Budget deficits papered over with borrowed money and fiscal gimmicks. Unaffordable union contracts. Pension contributions “amortized” into the future. Retiree health benefits promised but unfunded. Corruption probes and whiffs of scandal. Accountability blurred, responsibility shirked, and hard decisions avoided again and again. That litany could describe any number of old, declining American cities—including a few that, like Detroit, actually went broke. But the same dysfunction exists in affluent corners of New York’s archetypal suburb: Long Island Read More
Long Island town officials are crying the blues over the budgetary squeeze supposedly created by the state’s property-tax cap. They’re not alone: You’ll hear much the same from town pols elsewhere in the metro region and across New York state. But the thrust of their complaints — that the tax cap is somehow blocking urgent public projects and programs — just won’t hold water. Read More
Just in time for Wall Street’s latest bout of bearish volatility, state Comptroller Thomas DiNapoli is taking an important step to fortify New York’s largest pension fund. Too bad he also passed up a golden opportunity to go further in the right direction. Read More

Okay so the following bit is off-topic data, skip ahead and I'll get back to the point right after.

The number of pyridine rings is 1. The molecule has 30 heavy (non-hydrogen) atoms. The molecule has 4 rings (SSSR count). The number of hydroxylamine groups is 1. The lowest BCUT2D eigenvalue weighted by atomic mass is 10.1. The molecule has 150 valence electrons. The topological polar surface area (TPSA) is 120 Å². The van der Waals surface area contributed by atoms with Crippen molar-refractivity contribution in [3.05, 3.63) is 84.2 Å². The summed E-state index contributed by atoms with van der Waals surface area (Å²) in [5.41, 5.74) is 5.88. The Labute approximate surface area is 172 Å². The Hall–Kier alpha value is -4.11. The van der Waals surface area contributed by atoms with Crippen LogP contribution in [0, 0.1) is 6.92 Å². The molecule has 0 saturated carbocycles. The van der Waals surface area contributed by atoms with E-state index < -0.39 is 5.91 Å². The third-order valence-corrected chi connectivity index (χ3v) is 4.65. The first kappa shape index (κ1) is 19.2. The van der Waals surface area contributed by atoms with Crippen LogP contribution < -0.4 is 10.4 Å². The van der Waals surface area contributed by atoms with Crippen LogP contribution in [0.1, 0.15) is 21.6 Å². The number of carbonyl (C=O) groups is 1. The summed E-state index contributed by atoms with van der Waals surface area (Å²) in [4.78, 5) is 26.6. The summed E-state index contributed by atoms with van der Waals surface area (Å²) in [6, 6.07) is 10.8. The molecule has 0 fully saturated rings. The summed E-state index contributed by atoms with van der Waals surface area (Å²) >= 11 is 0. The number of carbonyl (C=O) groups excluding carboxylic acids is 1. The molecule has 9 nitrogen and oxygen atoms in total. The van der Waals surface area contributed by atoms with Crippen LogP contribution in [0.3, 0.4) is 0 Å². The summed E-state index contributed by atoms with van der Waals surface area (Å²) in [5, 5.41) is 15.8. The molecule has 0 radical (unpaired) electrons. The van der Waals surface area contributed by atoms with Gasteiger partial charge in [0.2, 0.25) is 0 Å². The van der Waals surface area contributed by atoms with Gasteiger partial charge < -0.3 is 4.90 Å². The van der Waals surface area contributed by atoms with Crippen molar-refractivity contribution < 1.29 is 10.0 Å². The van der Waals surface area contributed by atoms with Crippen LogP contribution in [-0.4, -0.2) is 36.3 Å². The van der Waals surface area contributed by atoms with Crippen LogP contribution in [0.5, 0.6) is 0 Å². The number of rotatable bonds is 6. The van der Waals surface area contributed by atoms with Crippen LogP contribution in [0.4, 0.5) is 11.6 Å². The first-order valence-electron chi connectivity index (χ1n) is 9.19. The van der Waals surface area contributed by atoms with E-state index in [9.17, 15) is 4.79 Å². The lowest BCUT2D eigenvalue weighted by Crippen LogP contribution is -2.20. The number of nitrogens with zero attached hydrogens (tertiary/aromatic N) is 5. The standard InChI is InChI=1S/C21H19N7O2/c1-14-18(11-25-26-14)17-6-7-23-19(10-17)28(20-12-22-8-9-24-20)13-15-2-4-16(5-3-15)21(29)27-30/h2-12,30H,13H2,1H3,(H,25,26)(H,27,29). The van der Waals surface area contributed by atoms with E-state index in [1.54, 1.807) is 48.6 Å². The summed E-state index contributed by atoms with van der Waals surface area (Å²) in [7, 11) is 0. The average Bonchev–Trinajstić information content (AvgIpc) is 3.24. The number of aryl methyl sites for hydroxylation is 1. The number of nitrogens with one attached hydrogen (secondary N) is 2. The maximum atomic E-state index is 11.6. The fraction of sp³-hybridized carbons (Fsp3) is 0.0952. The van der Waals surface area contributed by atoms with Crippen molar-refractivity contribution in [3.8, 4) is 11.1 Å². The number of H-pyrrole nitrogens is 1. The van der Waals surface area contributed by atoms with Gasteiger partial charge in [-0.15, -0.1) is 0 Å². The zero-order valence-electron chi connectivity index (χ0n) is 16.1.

Bill de Blasio was at a ballgame in Queens last Sunday afternoon when a group of rural landowners, town officials, Second Amendment advocates and Tea Party activists rallied in the Southern Tier village of Bainbridge on behalf of a radical reform that would dramatically enhance the mayor’s power in his own backyard: a breakup of New York state. Read More
Gov. Andrew M. Cuomo and state legislative leaders would have you believe that they just approved "property tax cuts for homeowners," as described in their joint announcement of an end-of-session deal last week. Don't believe them. Read More
New York City’s pension costs will reach nearly $8.8 billion in the coming 2016 fiscal year — more than double the 2006 level and nearly eight times the 2001 amount. Yet now, with a week to go in the state legislative session, Albany is poised to drive those costs even higher. Read More
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